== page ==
06/03/2013 § 4 Comments
Amanda Redfern, Greening the Athletics Department Intern
I was blessed to have grown up in Santa Barbara, California, where preservation and conservation were historically ingrained into the culture of the land. The Santa Barbara City Council would preserve land that was once owned by the earliest settlers of the area, and they even fought the implementation of Costco into the City. There are Farmer’s markets almost every day throughout the city, and there are festivals that celebrate local artists and restaurants. The preservation of the Gaviota Coast by the Surfrider Foundation is one key example that illustrates the ideals of the city.
06/03/2013 § 3 Comments
By: Rachel Joseph, IUOS First Year Experience Intern
First year college students are empty vessels, waiting to be filled with the experiences, opportunities, education, and caffeine of university life. However, students do not rank all new opportunities equally; according to an IUOS PowerPoint chart, only 26% of students deciding on which college or university to attend consider “sustainability initiatives” as very important to their decision. From this information, we can assume that sustainability is not a priority for incoming freshmen, who are most likely preoccupied with signing up for classes, finding a job, making friends, navigating campus, and looking cool. The concept of sustainability is gaining recognition in modern American society; however, it has yet to become a fundamental component of our culture. Sustainable ways of life are not yet automatic, and this is a problem. Residents of Bloomington and leaders in sustainability can do all they can to load college student minds with information about recycling, saving water and energy, farmer’s markets, and volunteering, but what does it all matter if the students don’t care?
It’s difficult to change a person’s habits, behaviors, and ideals. It’s difficult to reach out to young people who are constantly bombarded with competing messages. From what pizza joint to order from, to which television show to watch, to what to do with their Saturday night, college students encounter a million messages every day telling them what to do with their time and money. Although choosing to live sustainably is known by many to be incredibly important for local communities and the world, the message of sustainability is often lost amongst entertainment media. It may seem strange to diminish the larger-than-life nature of sustainability to a single message, but a simple statement, such as an advertisement, may act as an effective catalyst to prompt students to learn more about sustainability for themselves, and most importantly, to care.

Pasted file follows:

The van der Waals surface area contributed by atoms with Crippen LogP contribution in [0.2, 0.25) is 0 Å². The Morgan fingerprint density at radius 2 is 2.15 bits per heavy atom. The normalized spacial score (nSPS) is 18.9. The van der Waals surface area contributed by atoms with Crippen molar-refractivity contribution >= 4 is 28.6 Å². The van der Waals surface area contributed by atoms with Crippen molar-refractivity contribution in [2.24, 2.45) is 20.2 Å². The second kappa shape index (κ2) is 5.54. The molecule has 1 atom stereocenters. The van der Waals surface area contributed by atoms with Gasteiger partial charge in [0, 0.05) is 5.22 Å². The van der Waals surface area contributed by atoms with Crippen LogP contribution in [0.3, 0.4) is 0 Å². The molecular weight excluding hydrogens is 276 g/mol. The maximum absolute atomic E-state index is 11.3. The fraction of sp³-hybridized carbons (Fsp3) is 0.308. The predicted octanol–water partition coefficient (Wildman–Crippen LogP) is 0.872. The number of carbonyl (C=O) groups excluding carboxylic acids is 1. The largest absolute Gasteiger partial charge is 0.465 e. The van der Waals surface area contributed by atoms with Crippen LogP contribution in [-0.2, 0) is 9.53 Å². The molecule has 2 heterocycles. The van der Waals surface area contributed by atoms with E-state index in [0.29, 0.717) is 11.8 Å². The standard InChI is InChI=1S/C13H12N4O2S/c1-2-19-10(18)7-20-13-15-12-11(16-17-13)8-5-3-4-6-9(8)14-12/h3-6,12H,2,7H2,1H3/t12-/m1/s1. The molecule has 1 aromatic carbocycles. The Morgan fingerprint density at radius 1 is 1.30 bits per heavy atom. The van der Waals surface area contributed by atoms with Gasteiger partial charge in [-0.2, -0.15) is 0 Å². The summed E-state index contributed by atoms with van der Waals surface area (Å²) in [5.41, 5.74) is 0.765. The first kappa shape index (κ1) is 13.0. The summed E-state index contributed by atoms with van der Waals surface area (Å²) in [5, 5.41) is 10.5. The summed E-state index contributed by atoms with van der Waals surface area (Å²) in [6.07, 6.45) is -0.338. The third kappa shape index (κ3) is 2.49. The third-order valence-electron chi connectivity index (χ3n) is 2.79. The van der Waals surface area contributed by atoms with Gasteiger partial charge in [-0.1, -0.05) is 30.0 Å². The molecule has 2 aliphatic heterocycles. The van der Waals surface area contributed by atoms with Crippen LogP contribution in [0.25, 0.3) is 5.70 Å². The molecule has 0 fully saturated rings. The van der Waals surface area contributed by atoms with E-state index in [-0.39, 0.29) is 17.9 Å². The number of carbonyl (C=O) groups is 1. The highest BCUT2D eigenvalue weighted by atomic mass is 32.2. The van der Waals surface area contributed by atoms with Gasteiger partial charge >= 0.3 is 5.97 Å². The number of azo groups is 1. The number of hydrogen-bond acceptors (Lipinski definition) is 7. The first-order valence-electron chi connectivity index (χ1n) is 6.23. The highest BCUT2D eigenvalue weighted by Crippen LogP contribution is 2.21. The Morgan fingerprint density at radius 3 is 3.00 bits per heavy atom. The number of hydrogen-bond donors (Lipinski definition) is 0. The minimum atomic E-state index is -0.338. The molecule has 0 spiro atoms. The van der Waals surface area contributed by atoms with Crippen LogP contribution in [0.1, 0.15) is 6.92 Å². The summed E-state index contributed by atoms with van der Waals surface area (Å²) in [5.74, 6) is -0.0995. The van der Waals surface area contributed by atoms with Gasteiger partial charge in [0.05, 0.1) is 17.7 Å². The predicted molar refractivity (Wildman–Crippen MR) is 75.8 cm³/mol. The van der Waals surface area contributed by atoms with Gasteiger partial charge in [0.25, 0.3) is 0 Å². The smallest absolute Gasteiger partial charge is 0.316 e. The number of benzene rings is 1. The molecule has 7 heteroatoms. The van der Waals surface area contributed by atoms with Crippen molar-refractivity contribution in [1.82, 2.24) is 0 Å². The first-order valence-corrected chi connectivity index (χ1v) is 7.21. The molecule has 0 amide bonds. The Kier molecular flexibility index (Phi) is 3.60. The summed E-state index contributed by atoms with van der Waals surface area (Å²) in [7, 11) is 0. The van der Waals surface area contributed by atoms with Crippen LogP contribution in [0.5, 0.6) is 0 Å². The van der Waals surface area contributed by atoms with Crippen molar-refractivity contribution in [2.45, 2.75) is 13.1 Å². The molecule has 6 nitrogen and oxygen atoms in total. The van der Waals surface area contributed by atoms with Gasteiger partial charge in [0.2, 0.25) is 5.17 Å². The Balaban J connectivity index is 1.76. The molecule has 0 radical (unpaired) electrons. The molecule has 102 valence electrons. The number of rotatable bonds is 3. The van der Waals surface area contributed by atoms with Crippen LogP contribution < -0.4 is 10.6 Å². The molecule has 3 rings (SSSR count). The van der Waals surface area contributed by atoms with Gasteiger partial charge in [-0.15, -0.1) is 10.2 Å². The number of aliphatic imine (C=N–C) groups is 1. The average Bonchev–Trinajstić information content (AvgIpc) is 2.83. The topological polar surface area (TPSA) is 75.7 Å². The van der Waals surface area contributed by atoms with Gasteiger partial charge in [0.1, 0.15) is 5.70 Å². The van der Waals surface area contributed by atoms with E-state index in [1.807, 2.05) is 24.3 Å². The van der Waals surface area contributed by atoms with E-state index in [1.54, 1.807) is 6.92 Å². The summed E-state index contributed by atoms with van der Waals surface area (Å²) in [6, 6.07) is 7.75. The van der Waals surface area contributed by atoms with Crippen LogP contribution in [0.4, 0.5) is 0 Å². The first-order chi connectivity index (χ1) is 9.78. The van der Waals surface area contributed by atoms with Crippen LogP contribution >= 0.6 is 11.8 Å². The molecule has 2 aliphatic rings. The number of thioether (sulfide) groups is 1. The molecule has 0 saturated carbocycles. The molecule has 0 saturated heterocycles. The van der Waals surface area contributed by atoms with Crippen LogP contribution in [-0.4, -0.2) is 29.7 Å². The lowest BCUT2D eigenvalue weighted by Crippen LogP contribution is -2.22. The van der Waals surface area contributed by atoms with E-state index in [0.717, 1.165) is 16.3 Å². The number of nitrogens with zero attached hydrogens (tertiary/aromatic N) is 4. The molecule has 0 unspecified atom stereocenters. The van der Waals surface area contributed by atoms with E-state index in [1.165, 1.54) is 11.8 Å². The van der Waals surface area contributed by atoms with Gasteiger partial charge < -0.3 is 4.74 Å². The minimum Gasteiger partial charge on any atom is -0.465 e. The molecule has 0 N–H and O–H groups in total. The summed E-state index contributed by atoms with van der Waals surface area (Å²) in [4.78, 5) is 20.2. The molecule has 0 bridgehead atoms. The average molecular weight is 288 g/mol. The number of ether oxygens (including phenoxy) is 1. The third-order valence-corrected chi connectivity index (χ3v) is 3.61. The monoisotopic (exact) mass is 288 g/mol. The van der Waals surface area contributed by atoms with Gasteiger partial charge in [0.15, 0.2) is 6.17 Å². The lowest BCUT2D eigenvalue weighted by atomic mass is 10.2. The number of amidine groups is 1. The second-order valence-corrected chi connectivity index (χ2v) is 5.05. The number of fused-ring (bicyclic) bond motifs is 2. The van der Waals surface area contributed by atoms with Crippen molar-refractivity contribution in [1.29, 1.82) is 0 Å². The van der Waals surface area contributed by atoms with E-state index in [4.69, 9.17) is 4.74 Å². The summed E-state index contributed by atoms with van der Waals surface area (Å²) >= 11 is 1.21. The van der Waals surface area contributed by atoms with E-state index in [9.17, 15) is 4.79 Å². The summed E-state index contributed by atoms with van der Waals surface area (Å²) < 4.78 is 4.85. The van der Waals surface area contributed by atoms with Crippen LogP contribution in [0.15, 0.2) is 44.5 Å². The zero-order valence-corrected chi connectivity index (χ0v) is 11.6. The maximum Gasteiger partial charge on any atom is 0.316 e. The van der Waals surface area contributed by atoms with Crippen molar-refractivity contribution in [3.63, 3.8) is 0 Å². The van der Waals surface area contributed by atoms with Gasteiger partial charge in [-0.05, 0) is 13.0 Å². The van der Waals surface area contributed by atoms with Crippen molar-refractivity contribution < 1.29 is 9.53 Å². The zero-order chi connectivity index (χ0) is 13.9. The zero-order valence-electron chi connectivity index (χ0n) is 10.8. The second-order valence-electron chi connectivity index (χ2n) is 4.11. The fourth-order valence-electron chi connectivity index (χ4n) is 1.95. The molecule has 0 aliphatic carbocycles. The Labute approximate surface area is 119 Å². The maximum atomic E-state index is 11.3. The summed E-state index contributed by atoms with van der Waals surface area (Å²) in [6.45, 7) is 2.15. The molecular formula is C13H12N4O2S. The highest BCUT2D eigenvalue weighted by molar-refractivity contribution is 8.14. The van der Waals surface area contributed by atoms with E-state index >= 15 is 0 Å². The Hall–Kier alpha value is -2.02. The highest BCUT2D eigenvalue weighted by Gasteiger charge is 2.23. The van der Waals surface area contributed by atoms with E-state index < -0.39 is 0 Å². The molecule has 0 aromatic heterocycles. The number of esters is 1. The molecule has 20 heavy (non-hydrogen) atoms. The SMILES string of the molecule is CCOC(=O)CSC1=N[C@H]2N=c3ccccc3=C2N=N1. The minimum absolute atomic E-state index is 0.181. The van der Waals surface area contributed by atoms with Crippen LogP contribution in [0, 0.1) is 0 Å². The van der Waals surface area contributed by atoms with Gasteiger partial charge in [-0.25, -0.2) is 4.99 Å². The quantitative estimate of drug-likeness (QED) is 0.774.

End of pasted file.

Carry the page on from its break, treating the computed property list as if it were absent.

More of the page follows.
06/03/2013 § 4 Comments
By: Lisa Martens, IUOS Intern; Greening of the IU Health Center
As I move further into my education and professional life I am frequently asked why it is I want to work in the environmental realm. I never really thought about it and would simply respond ‘because I have a passion for it’. After giving this answer for several years I began to question myself and dig deeper into the ‘why’. I sought out friends who have similar interests and asked them about what their ‘why’ is. In this discussion I soon picked up on a common theme; we all grew up playing in the woods, spending endless summer days running around with friends outdoors, and in households that had an appreciation and respect for nature.
After I came to this realization and reminisced fondly of my childhood, I became concerned about the future generations and their respect for nature. As our population continues to grow we are living in ever more congested areas where our green space is being crowded out. Most young children don’t have the opportunity to play outside in nature. Children are now entertained by technology and gadgets, rather than using their imagination and spending endless summer days outside. The question now becomes how do we continue to provide these outdoor experiences for children growing up in urban areas where there may be little access to green space in order to cultivate that love and respect for nature?
06/03/2013 § 8 Comments
By: Stone Irr, Local Food Sourcing and Green Events Planning at the IMU Intern
“A real place finds us mindful of nature.” This quote comes from Scott Russell Sander’s essay collection, A Conservationist Manifesto. Reflecting on the ideal characteristics of community, Sanders introduces his love of a thriving group of people coming together into one environment—the Bloomington Farmer’s Market being his example.
The food, the people, and the vibrancy in the Bloomington City Hall parking lot every Saturday morning continues to remind me of how a real place finds us mindful of nature. How real people find us mindful of relationships. How real food finds us mindful of healthy, sustainable lives.